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Sarcoma

Study finds limited impact of biopsy type on sarcoma surgical outcomes

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Although core needle biopsy (CNB) has become the more common biopsy modality for sarcoma diagnosis in most countries, open biopsy (OB) remains more prevalent in the United States and Canada, according to a study that found patients undergoing OB had longer operative times, more tissue excised, and lower rates of primary closure compared to those undergoing CNB.

However, the choice of biopsy type did not have a significant impact on infection rates or long-term oncological outcomes, including local recurrence, at the 1-year follow-up.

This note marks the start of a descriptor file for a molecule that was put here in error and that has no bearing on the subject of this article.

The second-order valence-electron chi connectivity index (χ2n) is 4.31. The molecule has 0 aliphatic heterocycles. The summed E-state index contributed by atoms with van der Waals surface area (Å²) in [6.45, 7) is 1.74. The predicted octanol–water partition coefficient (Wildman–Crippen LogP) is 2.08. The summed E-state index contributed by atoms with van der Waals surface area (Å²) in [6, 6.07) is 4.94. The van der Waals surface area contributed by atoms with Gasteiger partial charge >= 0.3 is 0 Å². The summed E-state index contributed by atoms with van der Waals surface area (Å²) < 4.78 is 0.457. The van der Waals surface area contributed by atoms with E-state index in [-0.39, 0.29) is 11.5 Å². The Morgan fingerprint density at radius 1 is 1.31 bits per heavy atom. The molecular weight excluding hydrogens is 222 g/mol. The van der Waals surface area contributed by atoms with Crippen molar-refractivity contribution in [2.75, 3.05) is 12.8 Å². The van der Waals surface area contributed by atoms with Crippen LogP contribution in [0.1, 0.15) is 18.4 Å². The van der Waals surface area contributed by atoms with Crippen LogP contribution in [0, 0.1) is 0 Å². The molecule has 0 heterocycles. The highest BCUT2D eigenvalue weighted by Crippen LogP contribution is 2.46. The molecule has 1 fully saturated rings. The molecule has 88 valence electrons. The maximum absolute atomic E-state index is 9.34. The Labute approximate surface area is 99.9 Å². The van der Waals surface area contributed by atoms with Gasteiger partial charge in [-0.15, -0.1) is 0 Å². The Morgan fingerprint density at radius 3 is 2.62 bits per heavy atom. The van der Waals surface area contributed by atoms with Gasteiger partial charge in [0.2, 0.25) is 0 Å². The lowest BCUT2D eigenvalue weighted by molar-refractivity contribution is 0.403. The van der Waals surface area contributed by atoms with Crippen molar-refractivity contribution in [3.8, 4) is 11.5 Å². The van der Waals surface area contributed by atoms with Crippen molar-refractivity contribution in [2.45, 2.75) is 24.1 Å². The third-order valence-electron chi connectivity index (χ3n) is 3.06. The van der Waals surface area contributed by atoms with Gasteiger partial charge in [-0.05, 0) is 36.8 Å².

Therefore, both biopsy methods are considered viable options for sarcoma diagnosis, and clinicians can choose between them based on patient-specific factors and institutional practices.

The research highlights that CNB has become the predominant biopsy technique in most countries, possibly due to its less invasive nature and shorter operative times. Open biopsy remains a more common choice in the U.S. and Canada, likely reflecting variations in clinical practices.

The findings suggest that while the type of biopsy does impact certain aspects of the surgical procedure, it does not substantially affect infection risk or long-term oncological outcomes. Both biopsy methods appear to be viable options for sarcoma diagnosis, and clinicians can make their choices based on patient-specific factors and institutional preferences.

Reference
Burke ZDC, Lazarides AL, Gundavda MK, et al; PARITY Investigators. Open Versus Core Needle Biopsy in Lower-Extremity Sarcoma: Current Practice Patterns and Patient Outcomes. J Bone Joint Surg Am. 2023;105(Suppl 1):57-64. doi: 10.2106/JBJS.22.01259. Epub 2023 Jul 19. PMID: 37466581.

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